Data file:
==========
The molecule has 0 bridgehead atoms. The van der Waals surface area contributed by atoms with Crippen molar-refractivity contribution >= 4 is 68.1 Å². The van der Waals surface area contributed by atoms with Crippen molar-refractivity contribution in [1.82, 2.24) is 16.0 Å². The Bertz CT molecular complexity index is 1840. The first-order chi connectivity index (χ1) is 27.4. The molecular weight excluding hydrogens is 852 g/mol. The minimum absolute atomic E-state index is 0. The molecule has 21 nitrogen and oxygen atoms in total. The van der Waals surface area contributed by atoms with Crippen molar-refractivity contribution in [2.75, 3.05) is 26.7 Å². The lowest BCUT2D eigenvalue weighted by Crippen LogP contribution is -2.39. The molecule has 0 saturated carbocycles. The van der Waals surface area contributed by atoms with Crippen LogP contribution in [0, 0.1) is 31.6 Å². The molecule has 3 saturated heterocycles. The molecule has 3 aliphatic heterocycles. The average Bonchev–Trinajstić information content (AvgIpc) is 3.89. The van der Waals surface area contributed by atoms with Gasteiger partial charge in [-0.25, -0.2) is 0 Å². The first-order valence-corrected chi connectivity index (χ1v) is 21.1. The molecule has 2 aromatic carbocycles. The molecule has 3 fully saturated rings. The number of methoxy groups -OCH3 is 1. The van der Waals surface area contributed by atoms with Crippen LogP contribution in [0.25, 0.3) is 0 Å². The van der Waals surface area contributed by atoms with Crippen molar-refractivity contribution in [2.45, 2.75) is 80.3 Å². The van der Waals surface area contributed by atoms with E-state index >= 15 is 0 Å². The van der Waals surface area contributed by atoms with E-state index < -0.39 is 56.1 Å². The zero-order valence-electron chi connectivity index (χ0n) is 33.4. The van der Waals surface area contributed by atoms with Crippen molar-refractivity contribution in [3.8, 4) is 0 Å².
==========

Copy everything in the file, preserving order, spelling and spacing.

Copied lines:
The molecule has 0 bridgehead atoms. The van der Waals surface area contributed by atoms with Crippen molar-refractivity contribution >= 4 is 68.1 Å². The van der Waals surface area contributed by atoms with Crippen molar-refractivity contribution in [1.82, 2.24) is 16.0 Å². The Bertz CT molecular complexity index is 1840. The first-order chi connectivity index (χ1) is 27.4. The molecular weight excluding hydrogens is 852 g/mol. The minimum absolute atomic E-state index is 0. The molecule has 21 nitrogen and oxygen atoms in total. The van der Waals surface area contributed by atoms with Crippen molar-refractivity contribution in [2.75, 3.05) is 26.7 Å². The lowest BCUT2D eigenvalue weighted by Crippen LogP contribution is -2.39. The molecule has 0 saturated carbocycles. The van der Waals surface area contributed by atoms with Crippen LogP contribution in [0, 0.1) is 31.6 Å². The molecule has 3 saturated heterocycles. The molecule has 3 aliphatic heterocycles. The average Bonchev–Trinajstić information content (AvgIpc) is 3.89. The van der Waals surface area contributed by atoms with Gasteiger partial charge in [-0.25, -0.2) is 0 Å². The first-order valence-corrected chi connectivity index (χ1v) is 21.1. The molecule has 2 aromatic carbocycles. The molecule has 3 fully saturated rings. The number of methoxy groups -OCH3 is 1. The van der Waals surface area contributed by atoms with Crippen LogP contribution in [0.25, 0.3) is 0 Å². The van der Waals surface area contributed by atoms with Crippen molar-refractivity contribution in [2.45, 2.75) is 80.3 Å². The van der Waals surface area contributed by atoms with E-state index >= 15 is 0 Å². The van der Waals surface area contributed by atoms with E-state index < -0.39 is 56.1 Å². The zero-order valence-electron chi connectivity index (χ0n) is 33.4. The van der Waals surface area contributed by atoms with Crippen molar-refractivity contribution in [3.8, 4) is 0 Å².